5 forms of imposter syndrome & how to overcome each of them

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Have you ever thought, “I don’t deserve this job position”, or “I have no idea what I’m doing. Is someone going to call me out for being a fraud?” That could be imposter syndrome talking.

If you do, you are not alone in these thoughts. Many professionals have dealt with these feelings of uncertainty. According to research published in the Journal of General Internal Medicine, which asked college students if they felt imposter syndrome, 82 percent of psychology students reported feeling imposter syndrome

to some degree.

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What is Imposter Syndrome?

Imposter syndrome is a form of self-doubt, a mental pattern of believing you are not good enough to have achieved all that you have achieved.

Although it is not characterized as an official diagnosis in the Diagnostic and Statistical Manual of Mental Disorders (DSM) -a publication by the American Psychiatric Association classifying mental disorders- it is a real, valid, and widely recognized feeling.

A major component of imposter syndrome is experiencing doubt despite their accomplishments. There is a disconnect between your success and how you are genuinely feeling.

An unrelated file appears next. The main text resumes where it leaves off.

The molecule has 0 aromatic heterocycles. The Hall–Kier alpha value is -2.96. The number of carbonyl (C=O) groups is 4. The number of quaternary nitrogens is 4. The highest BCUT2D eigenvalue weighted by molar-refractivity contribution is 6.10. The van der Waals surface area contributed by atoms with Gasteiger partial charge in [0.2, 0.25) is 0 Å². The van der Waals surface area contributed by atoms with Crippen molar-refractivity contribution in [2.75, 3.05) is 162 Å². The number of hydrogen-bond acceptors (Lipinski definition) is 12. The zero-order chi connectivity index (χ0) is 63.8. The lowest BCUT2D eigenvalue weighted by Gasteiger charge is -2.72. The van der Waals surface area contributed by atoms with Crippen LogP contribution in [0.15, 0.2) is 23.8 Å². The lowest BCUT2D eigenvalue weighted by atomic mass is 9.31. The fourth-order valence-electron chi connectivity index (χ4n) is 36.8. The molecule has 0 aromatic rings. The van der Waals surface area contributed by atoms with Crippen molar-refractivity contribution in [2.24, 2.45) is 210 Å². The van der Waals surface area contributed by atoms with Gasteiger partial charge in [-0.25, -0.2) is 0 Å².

Imposter syndrome comes with the fear that someone is going to find out you are not truly capable or intelligent enough to do all that you have done. Here are some of the common signs you may see in yourself if you are experiencing imposter syndrome:

  • Trouble accepting praise
  • Overachievement
  • Feeling like a fraud
  • Fearful others will see you as a fraud
  • Anxious or depressive feelings
  • Self-sabotaging your success
  • Feeling unworthy of success
  • Guilt
  • Burnout

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The 5 Types of Imposter Syndrome

Imposter syndrome is not one size fits all. There are different subtypes -developed by Dr. Valerie Young, an expert on imposter syndrome- which help narrow down the exact feelings you may be struggling with.

Here are the 5 that are widely recognized:

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1. The “Perfectionist”

You feel as though something is not worth doing if it’s not done 100 percent correctly. Any tiny mistake can make you feel like a complete failure, unworthy of how far you have gotten so far.

Related: What people in their 90s regret most

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2. The “Superperson”

You take over a plethora of different roles, overexerting yourself as you try to be the best in everything you do. You set yourself up for burnout as you are trying to do everything at once, you link your worth to fulfilling all the roles.

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3. The “Expert”

You have the need to learn everything possible and are disappointed when you don’t have the answer to something. You may find yourself constantly wanting to further your knowledge. You want all of the answers.

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4. The “Natural Genius”

You expect everything to come easily to you, you may feel failure when something takes extra effort or time to learn. You feel like intelligence should be natural so when you struggle, you feel like a fraud.